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Vanessa Venjohn
ASU Student Journalist

The BFHS Boosters play an important role in the high school football program

November 16, 2020 by Vanessa Venjohn, Arizona State University

Sponsorship banners hanging around the football field (Photo Courtesy: Wendy Parker)

Vanessa Venjohn is an ASU Cronkite School of Journalism student assigned to cover Benjamin Franklin High School for

The Benjamin Franklin Boosters are the “icing on the cake” for all of the high school’s extracurriculars. While Benjamin Franklin provides all the funding needed academically, the BFHS Boosters are responsible for adding the extra fluff to after-school activities, including football.

The BFHS Boosters are structured as one umbrella organization, with extensions to each extracurricular. The top five officials that lead the boosters are president, vice president, assistant vice president, secretary and treasurer. Below them, each club and sport has its own booster club representative.

Football representative Wendy Parker is a new member of the BFHS Boosters, but she has eight years of booster experience through her involvement with Benjamin Franklin Middle School. Her son, a junior on the football team, inspired her membership in the booster program.

“I like being involved in my kids’ lives but not so involved that I’m overbearing,” Parker said.

BFHS Boosters help all BFHS sports and clubs fundraise for any necessary expenses.

The football program has participated in one particular fundraiser every year: selling coupon cards. Each player is responsible “to sell at least 20 cards,” Parker said, “and that’s what our goal is for each boy.” Parker said selling the coupon cards is “what ends up giving [the football team] most of our funds for the year.”

Along with the coupon cards, the football boosters also man the admissions table for home games and restock school vending machines. The team then receives a percentage of profit from both.

The boosters also send out a flyer to companies, asking for year-long sponsorships. Each sponsorship option includes a specific donation amount, the type of advertisement provided and the option to renew. The flyers “explain to them exactly what they're going to get,” booster club president Kim Gray said. “It's all worked out for them.”

Companies also have the option to donate directly to the booster club. This year, Whataburger contacted the BFHS Boosters and offered to donate money while also providing its own banner. If “a sponsor comes to us, we're not going to say no,” Gray said.

Whataburger banner hanging outside the football field (Photo Courtesy: Wendy Parker)

The fundraising helps the football team with additional expenses not covered by participation fees. Those expenses can include jerseys, practice equipment, knee pads, halftime drinks, food, senior nights and banquets. “The coach will call me and say, 'Hey, I need to replace the ties that they wear for game day,'” Parker said. “And so we provide that.”

The booster club supplies everything that “the school struggles to” and “it's the fluff and stuff, the nice finishing’s on the program,” Parker said.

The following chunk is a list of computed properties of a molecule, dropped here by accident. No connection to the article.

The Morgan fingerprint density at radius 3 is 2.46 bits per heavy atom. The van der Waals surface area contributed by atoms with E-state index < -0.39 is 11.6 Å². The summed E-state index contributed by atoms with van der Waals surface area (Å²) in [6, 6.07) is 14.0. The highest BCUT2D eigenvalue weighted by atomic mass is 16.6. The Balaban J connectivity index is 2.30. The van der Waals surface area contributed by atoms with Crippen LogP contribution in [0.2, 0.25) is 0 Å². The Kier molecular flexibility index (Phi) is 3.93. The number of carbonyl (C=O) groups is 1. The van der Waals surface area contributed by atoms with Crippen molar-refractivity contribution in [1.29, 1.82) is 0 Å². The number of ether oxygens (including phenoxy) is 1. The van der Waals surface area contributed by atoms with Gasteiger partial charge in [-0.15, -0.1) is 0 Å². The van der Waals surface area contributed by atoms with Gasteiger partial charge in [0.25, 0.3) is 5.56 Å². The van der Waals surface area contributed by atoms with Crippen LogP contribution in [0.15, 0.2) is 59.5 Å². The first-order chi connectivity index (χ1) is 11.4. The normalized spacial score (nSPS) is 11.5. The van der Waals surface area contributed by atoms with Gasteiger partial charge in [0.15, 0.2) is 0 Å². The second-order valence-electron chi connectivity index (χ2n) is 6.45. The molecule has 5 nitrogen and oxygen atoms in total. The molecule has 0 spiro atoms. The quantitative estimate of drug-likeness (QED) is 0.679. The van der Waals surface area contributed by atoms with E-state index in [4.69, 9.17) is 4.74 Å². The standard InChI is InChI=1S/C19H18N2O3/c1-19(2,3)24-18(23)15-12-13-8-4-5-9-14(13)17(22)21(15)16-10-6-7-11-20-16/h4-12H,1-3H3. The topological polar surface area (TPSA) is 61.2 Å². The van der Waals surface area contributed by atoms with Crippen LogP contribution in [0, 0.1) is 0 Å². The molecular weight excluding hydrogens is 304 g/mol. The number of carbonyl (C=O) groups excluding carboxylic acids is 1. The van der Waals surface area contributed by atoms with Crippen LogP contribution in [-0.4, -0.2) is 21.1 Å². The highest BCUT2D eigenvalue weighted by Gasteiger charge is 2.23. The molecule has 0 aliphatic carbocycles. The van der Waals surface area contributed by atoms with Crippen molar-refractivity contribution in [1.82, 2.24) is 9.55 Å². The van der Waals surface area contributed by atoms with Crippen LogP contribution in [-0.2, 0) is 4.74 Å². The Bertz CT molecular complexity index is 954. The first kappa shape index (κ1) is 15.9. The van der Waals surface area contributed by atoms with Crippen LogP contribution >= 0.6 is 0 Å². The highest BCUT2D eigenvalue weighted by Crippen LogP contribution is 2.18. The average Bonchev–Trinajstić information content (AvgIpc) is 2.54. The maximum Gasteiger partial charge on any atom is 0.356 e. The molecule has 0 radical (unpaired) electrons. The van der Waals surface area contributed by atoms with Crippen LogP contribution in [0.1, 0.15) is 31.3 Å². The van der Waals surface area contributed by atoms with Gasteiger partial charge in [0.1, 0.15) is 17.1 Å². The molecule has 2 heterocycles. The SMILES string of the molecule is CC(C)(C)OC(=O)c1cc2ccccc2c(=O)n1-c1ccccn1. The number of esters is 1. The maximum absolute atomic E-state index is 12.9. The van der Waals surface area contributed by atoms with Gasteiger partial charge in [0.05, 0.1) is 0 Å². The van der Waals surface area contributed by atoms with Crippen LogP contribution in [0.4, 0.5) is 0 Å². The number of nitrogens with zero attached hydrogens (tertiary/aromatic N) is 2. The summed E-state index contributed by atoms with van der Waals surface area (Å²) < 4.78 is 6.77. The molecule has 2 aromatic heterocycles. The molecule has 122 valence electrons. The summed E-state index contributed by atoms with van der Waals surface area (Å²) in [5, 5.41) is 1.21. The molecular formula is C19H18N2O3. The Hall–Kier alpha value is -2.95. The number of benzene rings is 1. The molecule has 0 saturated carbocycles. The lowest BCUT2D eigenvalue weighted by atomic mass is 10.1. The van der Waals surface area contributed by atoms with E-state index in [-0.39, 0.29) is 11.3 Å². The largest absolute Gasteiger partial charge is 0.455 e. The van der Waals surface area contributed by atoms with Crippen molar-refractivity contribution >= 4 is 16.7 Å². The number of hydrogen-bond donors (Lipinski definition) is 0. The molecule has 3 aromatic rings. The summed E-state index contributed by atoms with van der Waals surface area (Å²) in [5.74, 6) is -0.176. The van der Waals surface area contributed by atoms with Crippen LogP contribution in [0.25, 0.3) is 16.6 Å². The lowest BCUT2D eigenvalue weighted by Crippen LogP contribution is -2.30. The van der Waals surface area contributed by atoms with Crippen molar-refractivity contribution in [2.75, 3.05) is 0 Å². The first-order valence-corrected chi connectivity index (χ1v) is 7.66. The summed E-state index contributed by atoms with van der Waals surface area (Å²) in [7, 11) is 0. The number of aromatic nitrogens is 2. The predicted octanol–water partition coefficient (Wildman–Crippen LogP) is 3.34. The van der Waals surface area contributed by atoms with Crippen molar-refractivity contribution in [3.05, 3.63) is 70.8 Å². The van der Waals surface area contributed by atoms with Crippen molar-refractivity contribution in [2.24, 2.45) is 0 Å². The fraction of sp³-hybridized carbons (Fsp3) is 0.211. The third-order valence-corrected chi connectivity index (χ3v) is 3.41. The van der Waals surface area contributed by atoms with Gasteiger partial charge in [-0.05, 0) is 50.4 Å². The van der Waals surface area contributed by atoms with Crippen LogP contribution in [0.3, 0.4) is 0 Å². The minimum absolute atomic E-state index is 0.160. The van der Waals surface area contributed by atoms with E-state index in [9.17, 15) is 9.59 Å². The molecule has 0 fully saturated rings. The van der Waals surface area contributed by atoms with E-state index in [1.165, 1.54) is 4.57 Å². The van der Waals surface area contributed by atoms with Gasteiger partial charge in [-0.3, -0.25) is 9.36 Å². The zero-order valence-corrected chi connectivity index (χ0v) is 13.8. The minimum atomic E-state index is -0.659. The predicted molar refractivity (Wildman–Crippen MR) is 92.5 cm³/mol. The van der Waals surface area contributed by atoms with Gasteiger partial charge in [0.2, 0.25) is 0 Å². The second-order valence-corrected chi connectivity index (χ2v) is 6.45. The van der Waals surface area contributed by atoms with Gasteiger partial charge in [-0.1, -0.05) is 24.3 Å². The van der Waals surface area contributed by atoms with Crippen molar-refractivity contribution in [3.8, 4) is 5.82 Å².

Even amidst the COVID-19 pandemic, the Chargers football team is financially set due to the program's previous booster representative. “She was great at saving money and being very frugal, and so we had some in reserve, so I knew that we wouldn't be really super tight this year,” Parker said.

However, game-day fundraising has been tougher than usual. The concession stand has had a decrease in food sales. Other organizations outside of football help run the stand and receive a percentage of profits. Because of the decrease in food sales, other organizations aren’t seeing the same profit they’ve seen in past years.

The games also are limiting fan attendance -- only 250 tickets sold per game.

“When we had 250 not all of them would come,” Parker said. “So, a lot of times you have an extra 30 tickets. Well, that's $30 times five and that's a chunk of change.”

COVID also has restricted team activities, resulting in a decrease in regular spending this year.

The booster club’s goal is to make sure the football program has what they need to succeed. “Our main mission is just to be able to support the boys and make it an enjoyable program,” Parker said. “They work so hard and we look for ways where we can celebrate their successes.”

Football team eating Whataburger provided by the booster club (Photo Courtesy: Wendy Parker)

The boosters' efforts aren’t underappreciated by the football coaches and team. “Our booster club plays a huge part in our football program,” coach Dave Jefferies said. “They feed us team meals, halftime Gatorades and allow us to fundraise for all of our needed equipment.”

Every position in the BFHS Boosters is a full-time commitment for the season. “A position like this is just a sacrifice of your time,” Parker said.

“But it really does help you grow to appreciate your coaches and the other people who run the programs. It helps make you appreciate all that they do for you. And it's a way to be able to give back.”

Overall, the booster club is here to help students, teachers, clubs and sports succeed throughout Benjamin Franklin. “We're here for them and their educational experience and to make it memorable,” Gray said.